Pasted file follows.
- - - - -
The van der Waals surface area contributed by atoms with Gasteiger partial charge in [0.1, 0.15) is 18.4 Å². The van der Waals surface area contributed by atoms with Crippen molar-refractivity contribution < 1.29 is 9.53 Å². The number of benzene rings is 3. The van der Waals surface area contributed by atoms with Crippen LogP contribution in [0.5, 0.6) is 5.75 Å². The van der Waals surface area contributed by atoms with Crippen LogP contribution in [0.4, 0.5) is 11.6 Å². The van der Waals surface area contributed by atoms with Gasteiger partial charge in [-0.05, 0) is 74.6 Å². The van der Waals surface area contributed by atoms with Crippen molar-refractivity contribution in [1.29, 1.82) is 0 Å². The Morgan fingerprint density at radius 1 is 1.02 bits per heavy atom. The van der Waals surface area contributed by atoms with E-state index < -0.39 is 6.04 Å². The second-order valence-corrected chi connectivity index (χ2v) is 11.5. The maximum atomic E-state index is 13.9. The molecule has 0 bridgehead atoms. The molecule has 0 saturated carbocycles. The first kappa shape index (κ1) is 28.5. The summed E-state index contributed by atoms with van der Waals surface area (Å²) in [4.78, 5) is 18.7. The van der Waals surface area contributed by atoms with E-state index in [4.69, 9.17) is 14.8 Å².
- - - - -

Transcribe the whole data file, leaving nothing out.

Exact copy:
The van der Waals surface area contributed by atoms with Gasteiger partial charge in [0.1, 0.15) is 18.4 Å². The van der Waals surface area contributed by atoms with Crippen molar-refractivity contribution < 1.29 is 9.53 Å². The number of benzene rings is 3. The van der Waals surface area contributed by atoms with Crippen LogP contribution in [0.5, 0.6) is 5.75 Å². The van der Waals surface area contributed by atoms with Crippen LogP contribution in [0.4, 0.5) is 11.6 Å². The van der Waals surface area contributed by atoms with Gasteiger partial charge in [-0.05, 0) is 74.6 Å². The van der Waals surface area contributed by atoms with Crippen molar-refractivity contribution in [1.29, 1.82) is 0 Å². The Morgan fingerprint density at radius 1 is 1.02 bits per heavy atom. The van der Waals surface area contributed by atoms with E-state index < -0.39 is 6.04 Å². The second-order valence-corrected chi connectivity index (χ2v) is 11.5. The maximum atomic E-state index is 13.9. The molecule has 0 bridgehead atoms. The molecule has 0 saturated carbocycles. The first kappa shape index (κ1) is 28.5. The summed E-state index contributed by atoms with van der Waals surface area (Å²) in [4.78, 5) is 18.7. The van der Waals surface area contributed by atoms with E-state index in [4.69, 9.17) is 14.8 Å².